Actually the whole story felt out of place – Combine felt totally tacked onto the events of the first story and I had a strong feeling that HL1 wasn’t really meant to be expanded or continued. It felt like they were trying hard to rewrite history and failed at it.

    Having said that… gameplay wise HL2 had some really brilliant moments and deserves to stand as one of the best FPSes in gaming history. Some pieces worked extremely well and if I ignore the blandness of environments it was really fun to play. Gravity gun stands as a huge innovation in history of gaming, physics based puzzles were new and interesting at the time and the game is very fun to play most of the time. Just not as much as HL1 was.

    I hope HL3 will be a step forward, even though it seems that lately Valve isn’t capable of really delivering a finished product. Their no-management structure seems to be taking a toll – after all in the time we’re waiting for Episode 3, The Witcher 3 was built from ground up.

    • Nucas says:

      there have been a number of leaks over the years relating to half-life 3 being developed by a group of 10 or less people. i doubt it will ever see the light of day unfortunately.

  7. Risingson says:

    I did, with its two chapters, I enjoyed it inmensely, and I don’t want to play it again.

  8. yhancik says:

    Actually barely. As excited as I initially was, something bored me off rather quickly. I’m not sure what.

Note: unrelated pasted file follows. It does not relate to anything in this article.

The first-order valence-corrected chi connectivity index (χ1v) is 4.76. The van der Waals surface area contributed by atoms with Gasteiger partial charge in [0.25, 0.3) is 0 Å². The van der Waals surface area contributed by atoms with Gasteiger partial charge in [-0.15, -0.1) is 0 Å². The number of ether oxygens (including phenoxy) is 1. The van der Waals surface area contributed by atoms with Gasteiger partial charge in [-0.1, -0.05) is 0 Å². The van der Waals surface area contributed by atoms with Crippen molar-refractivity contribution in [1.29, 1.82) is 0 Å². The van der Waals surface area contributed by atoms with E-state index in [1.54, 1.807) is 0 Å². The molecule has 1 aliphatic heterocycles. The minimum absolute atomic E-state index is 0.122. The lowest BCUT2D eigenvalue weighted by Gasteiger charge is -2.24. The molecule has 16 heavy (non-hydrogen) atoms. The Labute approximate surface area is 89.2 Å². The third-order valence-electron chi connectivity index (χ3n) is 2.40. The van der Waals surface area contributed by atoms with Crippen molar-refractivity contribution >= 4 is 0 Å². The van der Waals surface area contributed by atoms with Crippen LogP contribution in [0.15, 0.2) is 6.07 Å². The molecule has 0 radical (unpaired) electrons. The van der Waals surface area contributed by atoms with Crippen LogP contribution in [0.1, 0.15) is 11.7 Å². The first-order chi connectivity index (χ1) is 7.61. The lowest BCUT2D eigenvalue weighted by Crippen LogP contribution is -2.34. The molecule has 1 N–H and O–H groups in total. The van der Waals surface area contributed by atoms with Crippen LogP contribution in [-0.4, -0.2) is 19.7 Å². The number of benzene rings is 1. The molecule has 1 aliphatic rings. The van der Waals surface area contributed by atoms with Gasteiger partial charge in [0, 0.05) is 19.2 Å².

I remember though, that when I played STALKER a couple of years later, some things about HL2 become more clear to me. While stalkers had their own life, combines often felt like they had been placed there for the sole reason of being an obstacle in what seemed like a one-way corridor. And their only purpose in life was to stand there waiting for The Gordon Freeman to come and shoot them down. And fair enough, a lot of games do that. I guess I was just looking for a different kind of experience at that time.

  9. gbrading says:

    It’s still my favourite game of all-time so far, and what I regard as the “best game” besides Tetris. I’d like to think that the reason we haven’t seen Ricochet 2 (I don’t refer to it by it’s other name) is because Valve are trying their hardest to make Ricochet 2 as big a sea change as Half-Life 2 was. No evidence to say that’s the case, but I still live in hope in seeing a sequel some time in the first half of this century.

  10. 321 says:

    ” It’s £7 on Steam,”